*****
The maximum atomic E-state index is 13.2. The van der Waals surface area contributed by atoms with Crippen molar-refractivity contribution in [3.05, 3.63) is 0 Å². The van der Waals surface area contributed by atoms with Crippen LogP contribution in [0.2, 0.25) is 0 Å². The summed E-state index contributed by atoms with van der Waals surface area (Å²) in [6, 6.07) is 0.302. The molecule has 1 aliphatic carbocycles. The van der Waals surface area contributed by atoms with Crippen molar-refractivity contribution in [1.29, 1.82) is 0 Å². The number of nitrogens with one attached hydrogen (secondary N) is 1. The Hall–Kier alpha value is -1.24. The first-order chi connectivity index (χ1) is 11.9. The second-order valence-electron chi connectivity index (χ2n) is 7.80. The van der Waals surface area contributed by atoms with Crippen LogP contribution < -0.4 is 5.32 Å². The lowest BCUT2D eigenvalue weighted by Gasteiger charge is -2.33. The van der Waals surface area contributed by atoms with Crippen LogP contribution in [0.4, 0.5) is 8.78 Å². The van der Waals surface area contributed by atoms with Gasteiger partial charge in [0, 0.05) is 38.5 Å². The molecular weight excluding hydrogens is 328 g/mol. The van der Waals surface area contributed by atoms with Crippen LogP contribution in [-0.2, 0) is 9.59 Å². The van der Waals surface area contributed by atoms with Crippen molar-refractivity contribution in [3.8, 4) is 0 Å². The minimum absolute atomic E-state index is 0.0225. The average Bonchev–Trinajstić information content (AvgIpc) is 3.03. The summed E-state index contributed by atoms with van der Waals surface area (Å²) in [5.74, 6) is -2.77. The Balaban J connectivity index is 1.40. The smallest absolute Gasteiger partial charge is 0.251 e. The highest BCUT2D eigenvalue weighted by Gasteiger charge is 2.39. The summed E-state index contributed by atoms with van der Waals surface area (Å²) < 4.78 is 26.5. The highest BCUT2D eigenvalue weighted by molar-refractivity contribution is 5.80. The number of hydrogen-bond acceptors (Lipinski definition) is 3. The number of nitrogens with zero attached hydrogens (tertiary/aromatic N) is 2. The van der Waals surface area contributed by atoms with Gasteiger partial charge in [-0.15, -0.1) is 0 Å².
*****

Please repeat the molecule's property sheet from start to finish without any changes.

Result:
The maximum atomic E-state index is 13.2. The van der Waals surface area contributed by atoms with Crippen molar-refractivity contribution in [3.05, 3.63) is 0 Å². The van der Waals surface area contributed by atoms with Crippen LogP contribution in [0.2, 0.25) is 0 Å². The summed E-state index contributed by atoms with van der Waals surface area (Å²) in [6, 6.07) is 0.302. The molecule has 1 aliphatic carbocycles. The van der Waals surface area contributed by atoms with Crippen molar-refractivity contribution in [1.29, 1.82) is 0 Å². The number of nitrogens with one attached hydrogen (secondary N) is 1. The Hall–Kier alpha value is -1.24. The first-order chi connectivity index (χ1) is 11.9. The second-order valence-electron chi connectivity index (χ2n) is 7.80. The van der Waals surface area contributed by atoms with Crippen LogP contribution < -0.4 is 5.32 Å². The lowest BCUT2D eigenvalue weighted by Gasteiger charge is -2.33. The van der Waals surface area contributed by atoms with Crippen LogP contribution in [0.4, 0.5) is 8.78 Å². The van der Waals surface area contributed by atoms with Gasteiger partial charge in [0, 0.05) is 38.5 Å². The molecular weight excluding hydrogens is 328 g/mol. The van der Waals surface area contributed by atoms with Crippen LogP contribution in [-0.2, 0) is 9.59 Å². The van der Waals surface area contributed by atoms with Crippen molar-refractivity contribution in [3.8, 4) is 0 Å². The minimum absolute atomic E-state index is 0.0225. The average Bonchev–Trinajstić information content (AvgIpc) is 3.03. The summed E-state index contributed by atoms with van der Waals surface area (Å²) in [5.74, 6) is -2.77. The Balaban J connectivity index is 1.40. The smallest absolute Gasteiger partial charge is 0.251 e. The highest BCUT2D eigenvalue weighted by Gasteiger charge is 2.39. The summed E-state index contributed by atoms with van der Waals surface area (Å²) < 4.78 is 26.5. The highest BCUT2D eigenvalue weighted by molar-refractivity contribution is 5.80. The number of hydrogen-bond acceptors (Lipinski definition) is 3. The number of nitrogens with zero attached hydrogens (tertiary/aromatic N) is 2. The van der Waals surface area contributed by atoms with Gasteiger partial charge in [-0.15, -0.1) is 0 Å².